QOTW answers: Fans feel the love/hate for Lemieux

December, 24, 2008
With the holiday spirit in mind, we asked our ESPN.com puckheads this week to tell us about the player they absolutely hated at one time but, in a weak moment, would admit how much they'd love to have on their team.

We got some interesting answers.

fudgymcpoo: With Ron Hextall, it was 60 minutes of nonstop cheap shots to anyone in front of his crease. And the dude could play. Did he not win a Stanley Cup MVP award as the losing goaltender? As a Penguins fan, I hated the guy. But I secretly had a poster of him in my bedroom, which ended up as a wadded ball of paper at the bottom of the stairs one year when he eliminated the Penguins from the playoffs.

Lockwo57@msu.edu: Patrick Roy. Can you guess where I'm from? General consensus says he's one of, if not the best, but I think Hockeytown would marginalize him to the same caste as the likes of Jarome Iginla, Claude Lemieux and Chris Pronger. All are -- deep breath -- great players (well, maybe not Claude), yet all seem to make my eyes narrow and teeth clench. But what made it so easy to hate these guys? Honestly, the fear of what they could and would do to the Red Wings whenever we played them. Roy succeeded against the Wings enough times that I can admit he would improve any team he played on. But that doesn't mean that I didn't enjoy seeing big No. 14 tackle him at center ice in the infamous 1997 brawl.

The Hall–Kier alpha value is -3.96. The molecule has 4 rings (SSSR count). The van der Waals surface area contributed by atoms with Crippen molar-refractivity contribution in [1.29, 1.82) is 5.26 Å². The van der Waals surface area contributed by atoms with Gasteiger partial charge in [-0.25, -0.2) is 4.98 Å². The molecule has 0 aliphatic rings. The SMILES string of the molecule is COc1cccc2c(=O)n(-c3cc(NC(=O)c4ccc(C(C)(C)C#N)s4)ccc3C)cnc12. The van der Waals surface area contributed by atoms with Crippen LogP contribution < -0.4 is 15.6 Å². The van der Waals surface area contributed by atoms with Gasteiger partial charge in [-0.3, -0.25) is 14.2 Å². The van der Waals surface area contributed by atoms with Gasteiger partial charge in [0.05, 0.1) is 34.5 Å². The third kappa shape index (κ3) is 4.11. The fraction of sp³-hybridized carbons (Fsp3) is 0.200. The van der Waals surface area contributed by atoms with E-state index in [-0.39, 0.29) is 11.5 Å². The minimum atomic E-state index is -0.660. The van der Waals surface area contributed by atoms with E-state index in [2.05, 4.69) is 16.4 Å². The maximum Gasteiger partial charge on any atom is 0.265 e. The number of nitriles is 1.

My take: These two posts are exactly what I was looking for, in the spirit of the question. You can feel the serious hate these two readers had for Hextall and Roy -- but also just how much they secretly wanted them on their teams. Hextall was universally disliked around the league. Like Billy Smith, who spent most of his career with the Islanders, he wasn't shy about dishing the lumber around his net. And remember when he took a run at Chris Chelios of the Habs in the 1989 playoffs? He had those crazy eyes going when his mask came off. Roy, who, ironically, was at the other end of the ice in goal for Montreal that night, wasn't liked by a lot of people because of his arrogance. The wink to Tomas Sandstrom in the '93 Cup finals comes to mind. And it's understandable for a Wings fan to have hated him. I mean, the guy fought both Mike Vernon and Chris Osgood in separate fights during that Colorado-Detroit rivalry, right? Ironically, I can tell you that the Wings gave some thought about trying to acquire Roy when Montreal was forced to trade him in December 1995, and they even spoke to the Canadiens about it. Wouldn't be too many Roy haters in Hockeytown then, eh?